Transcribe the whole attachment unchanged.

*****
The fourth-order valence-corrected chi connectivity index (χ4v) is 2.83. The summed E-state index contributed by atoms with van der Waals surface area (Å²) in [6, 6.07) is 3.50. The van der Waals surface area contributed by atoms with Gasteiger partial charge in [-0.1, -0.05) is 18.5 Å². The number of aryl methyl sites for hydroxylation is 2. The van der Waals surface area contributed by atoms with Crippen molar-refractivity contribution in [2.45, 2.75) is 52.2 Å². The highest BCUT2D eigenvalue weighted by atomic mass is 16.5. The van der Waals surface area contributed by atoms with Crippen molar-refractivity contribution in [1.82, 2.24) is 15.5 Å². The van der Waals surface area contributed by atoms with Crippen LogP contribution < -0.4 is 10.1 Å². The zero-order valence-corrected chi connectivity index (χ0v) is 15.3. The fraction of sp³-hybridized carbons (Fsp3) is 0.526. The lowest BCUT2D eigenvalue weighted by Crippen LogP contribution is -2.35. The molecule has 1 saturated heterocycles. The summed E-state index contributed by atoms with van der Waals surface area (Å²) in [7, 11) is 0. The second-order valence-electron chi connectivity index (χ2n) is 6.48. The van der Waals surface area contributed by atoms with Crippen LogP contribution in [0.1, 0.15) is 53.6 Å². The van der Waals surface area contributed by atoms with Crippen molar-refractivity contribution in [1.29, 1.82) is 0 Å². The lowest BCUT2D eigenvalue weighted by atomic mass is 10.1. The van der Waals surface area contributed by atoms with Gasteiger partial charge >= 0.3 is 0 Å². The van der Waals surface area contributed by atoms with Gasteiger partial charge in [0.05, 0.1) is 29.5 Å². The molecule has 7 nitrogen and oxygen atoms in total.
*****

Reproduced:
The fourth-order valence-corrected chi connectivity index (χ4v) is 2.83. The summed E-state index contributed by atoms with van der Waals surface area (Å²) in [6, 6.07) is 3.50. The van der Waals surface area contributed by atoms with Gasteiger partial charge in [-0.1, -0.05) is 18.5 Å². The number of aryl methyl sites for hydroxylation is 2. The van der Waals surface area contributed by atoms with Crippen molar-refractivity contribution in [2.45, 2.75) is 52.2 Å². The highest BCUT2D eigenvalue weighted by atomic mass is 16.5. The van der Waals surface area contributed by atoms with Crippen molar-refractivity contribution in [1.82, 2.24) is 15.5 Å². The van der Waals surface area contributed by atoms with Crippen LogP contribution < -0.4 is 10.1 Å². The zero-order valence-corrected chi connectivity index (χ0v) is 15.3. The fraction of sp³-hybridized carbons (Fsp3) is 0.526. The lowest BCUT2D eigenvalue weighted by Crippen LogP contribution is -2.35. The molecule has 1 saturated heterocycles. The summed E-state index contributed by atoms with van der Waals surface area (Å²) in [7, 11) is 0. The second-order valence-electron chi connectivity index (χ2n) is 6.48. The van der Waals surface area contributed by atoms with Crippen LogP contribution in [0.1, 0.15) is 53.6 Å². The van der Waals surface area contributed by atoms with Crippen molar-refractivity contribution in [1.29, 1.82) is 0 Å². The lowest BCUT2D eigenvalue weighted by atomic mass is 10.1. The van der Waals surface area contributed by atoms with Gasteiger partial charge >= 0.3 is 0 Å². The van der Waals surface area contributed by atoms with Gasteiger partial charge in [0.05, 0.1) is 29.5 Å². The molecule has 7 nitrogen and oxygen atoms in total.